My summer job as a teenager was tending to plants at a nursery.
A hot summer day to prune roses is not pleasant — it takes a lot of sweat and blood. But there’s a very real sense of accomplishment when you’re done. You turn around and see the hundreds of plants you just cleaned, and you know for sure that you did something. It’s a tangible sense of progress.
I believe that humanity has always craved that kind of achievement. The desk job doesn’t provide it.
That’s why my coworker is building LEGO rockets at his home office.
Yield of brick by brick
Fokke Zandbergen, a senior engineer at Zapier, contacted me because he was inspired by an article I wrote in 2014.
It’s about how I put together a simple LEGO brick set with a Pomodoro timer. I would work for 25 minutes, put a brick on the pedestal, then take a five-minute break. The idea was that, at the end of the workday, I would have a physical manifestation of the day’s work to review. I’ll grant you, it’s not a hoop house full of tidy rose plants, but it’s something—and it works well for me.
Fokke tried the same system, with a few tweaks. First, he places blocks across the room, so he’ll have to get up and walk to them after completing the quest. “I wanted to force myself to get out of my chair, get up and look out the window for a bit,” he told me.
Second, he doesn’t use the Pomodoro timer. “The 25-minute timeline doesn’t fit my workflow,” he says. “So instead, I force myself to decide on a specific task to do, actually get to work on it, record what I did, then take a break.”
And there’s one more tweak: Fokke color-codes his bricks.
“I used different colors to represent how I feel about spending my time,” he tells me. The red boxes represent a waste of time, the yellow represents a good session, and the blue indicates a very productive session (he is less green).
This setup worked—when he used it.
For days, he forgot to use the system, and those days were consistently less productive. Fokke tried placing his snacks next to the bricks, thinking he would be more likely to get up if there was food, but even that wasn’t motivating enough.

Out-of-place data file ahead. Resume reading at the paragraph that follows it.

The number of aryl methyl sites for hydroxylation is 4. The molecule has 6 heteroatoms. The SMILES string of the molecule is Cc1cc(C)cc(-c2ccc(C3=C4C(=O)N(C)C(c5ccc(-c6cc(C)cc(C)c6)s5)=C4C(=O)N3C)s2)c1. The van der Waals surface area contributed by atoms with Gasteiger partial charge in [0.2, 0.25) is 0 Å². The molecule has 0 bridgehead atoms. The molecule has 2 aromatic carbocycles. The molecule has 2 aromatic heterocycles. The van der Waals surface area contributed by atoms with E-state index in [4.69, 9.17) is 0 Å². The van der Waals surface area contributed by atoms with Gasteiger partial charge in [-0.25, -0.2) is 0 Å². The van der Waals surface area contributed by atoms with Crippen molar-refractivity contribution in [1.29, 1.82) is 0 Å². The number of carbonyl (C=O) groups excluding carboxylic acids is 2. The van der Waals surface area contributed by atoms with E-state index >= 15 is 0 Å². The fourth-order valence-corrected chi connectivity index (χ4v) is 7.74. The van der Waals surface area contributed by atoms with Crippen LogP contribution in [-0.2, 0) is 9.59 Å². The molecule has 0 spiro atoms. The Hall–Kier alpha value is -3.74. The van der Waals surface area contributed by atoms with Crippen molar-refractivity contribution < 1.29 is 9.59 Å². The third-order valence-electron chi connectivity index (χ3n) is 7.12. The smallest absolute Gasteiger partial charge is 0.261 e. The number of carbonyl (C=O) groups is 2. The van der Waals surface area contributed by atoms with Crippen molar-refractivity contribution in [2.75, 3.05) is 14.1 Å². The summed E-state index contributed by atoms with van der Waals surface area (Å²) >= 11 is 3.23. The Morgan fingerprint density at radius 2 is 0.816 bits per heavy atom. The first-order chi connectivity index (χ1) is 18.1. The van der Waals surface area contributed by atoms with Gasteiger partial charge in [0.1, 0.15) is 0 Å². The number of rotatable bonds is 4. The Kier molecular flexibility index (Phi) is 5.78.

So Fokke decided to take things to the next level.
Fokke concludes that the problem with bricks is that there is no progress over time. The date ends, then you reset. For a while, he leaves a single brick on the board, so that he starts the next day with some progress. It helped, but it still doesn’t do the trick.
So he started building an entire LEGO set.
“My wife and kids bought me a Saturn V, so I’m building that car,” he told me. “Every time I complete a task, I take a step in the tutorial.”
Fokke estimates this unique set will last for a while. “The rocket has 330 steps, but there are a lot of steps that you have to repeat,” he said. “So I’ll be busy for quite a while.”
There’s something about seeing clear progress, day in and day out, that drives Fokke in a way that lists to-dos and time-tracking doesn’t.
“Unless a time management app is blocking part of my screen, it’s easy to ignore it,” he says. “However, a LEGO set? I can’t ignore that.”
As odd as it may seem, building LEGO sets in your office. But digital work doesn’t give you much indication…
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